In his economics classes at Connecticut College, David Barber ’88 learned how to examine complex problems from different points of view. It turned out to be great preparation for his life’s work as a sustainable food entrepreneur and educator. Barber is co-owner (with his chef brother Dan) of Blue Hill Restaurant in Greenwich Village - site of the Obamas’ famous date night - and co-founder of the non-profit Stone Barns Center for Food and Agriculture in Tarrytown, NY.
On March 9, Barber spoke to a standing-room-only campus audience on “Is a Sustainable Food System Realistic?” With facts, figures and graphs, he sketched a sobering picture of worldwide water scarcity, barren soil and an epidemic of obesity and diabetes. All of these, he emphasized, are linked to our food system’s overdependence on monocultures, irrigation, pesticides and petroleum-based fertilizers. “People need to debate the food system,” he said. “It’s much better than a few people making decisions and everyone else going on the ride.”
He opened with a story about Boris, a boar that played a leading role in Stone Barns’ pork production until he became so large that the sows were afraid of him. On a working farm, a 900-pound boar with performance issues is an expensive liability. Boris’s future soon became a point of controversy and debate. Farmers, chefs, visitors, the media and members of the public - everyone had an opinion. One lesson learned: “Don’t name your boar,” Barber said. “It makes things complicated.”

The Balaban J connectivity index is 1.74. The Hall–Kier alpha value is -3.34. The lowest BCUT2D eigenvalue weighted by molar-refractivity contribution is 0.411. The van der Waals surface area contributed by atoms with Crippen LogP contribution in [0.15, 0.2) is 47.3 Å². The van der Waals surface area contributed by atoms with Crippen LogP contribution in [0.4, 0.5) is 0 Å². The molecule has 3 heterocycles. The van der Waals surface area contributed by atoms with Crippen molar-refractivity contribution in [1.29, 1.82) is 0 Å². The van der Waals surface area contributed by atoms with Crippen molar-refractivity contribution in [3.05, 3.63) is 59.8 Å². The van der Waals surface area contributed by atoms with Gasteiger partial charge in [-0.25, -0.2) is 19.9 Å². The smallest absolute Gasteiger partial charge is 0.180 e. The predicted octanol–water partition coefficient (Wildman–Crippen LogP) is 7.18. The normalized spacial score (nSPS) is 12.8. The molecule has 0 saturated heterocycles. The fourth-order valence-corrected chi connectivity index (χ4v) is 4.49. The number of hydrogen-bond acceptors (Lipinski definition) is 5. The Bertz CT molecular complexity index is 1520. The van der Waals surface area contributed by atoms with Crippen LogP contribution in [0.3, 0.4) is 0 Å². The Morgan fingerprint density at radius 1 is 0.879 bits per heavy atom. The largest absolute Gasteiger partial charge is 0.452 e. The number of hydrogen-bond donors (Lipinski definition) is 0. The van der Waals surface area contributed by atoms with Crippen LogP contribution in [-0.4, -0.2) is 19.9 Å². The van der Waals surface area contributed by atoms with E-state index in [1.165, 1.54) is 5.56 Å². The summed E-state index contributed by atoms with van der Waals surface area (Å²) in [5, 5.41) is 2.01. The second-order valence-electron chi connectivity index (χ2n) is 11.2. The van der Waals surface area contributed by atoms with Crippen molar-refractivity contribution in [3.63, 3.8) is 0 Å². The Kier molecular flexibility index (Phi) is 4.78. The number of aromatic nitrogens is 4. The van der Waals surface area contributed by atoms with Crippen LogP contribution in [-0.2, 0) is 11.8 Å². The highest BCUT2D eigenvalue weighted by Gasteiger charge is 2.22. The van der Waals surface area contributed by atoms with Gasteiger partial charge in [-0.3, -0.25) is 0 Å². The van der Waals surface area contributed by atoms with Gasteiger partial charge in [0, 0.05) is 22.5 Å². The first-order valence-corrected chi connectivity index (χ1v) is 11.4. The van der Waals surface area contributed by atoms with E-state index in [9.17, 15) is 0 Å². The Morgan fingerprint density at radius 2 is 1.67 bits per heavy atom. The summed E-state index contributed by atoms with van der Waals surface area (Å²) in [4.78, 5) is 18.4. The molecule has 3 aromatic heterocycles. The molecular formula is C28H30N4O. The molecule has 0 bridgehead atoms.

After his campus presentation, Barber joined students and faculty for dinner, and the conversation turned to such hot-button issues as genetically modified crops, food security and public perceptions that sustainable food is only realistic for rich people. Students talked about their work with Sprout!, the College’s organic garden club, and FRESH New London, a local non-profit that connects sustainable food with social justice. “The issue is not food production,” Barber said. “It’s poverty and income distribution. Those of us who can afford it should pay more for our food.”
Wondering what happened to Boris? In the end, he was the star of an extraordinary sausage and beer dinner at Blue Hill restaurant. But his greatest contribution, Barber maintains, was the public conversation he provoked about where food comes from, how it is produced and prepared, and how consumers influence the process. “Food issues are not black and white,” Barber said. “There’s a lot for us to talk about.”
-Patricia M. Carey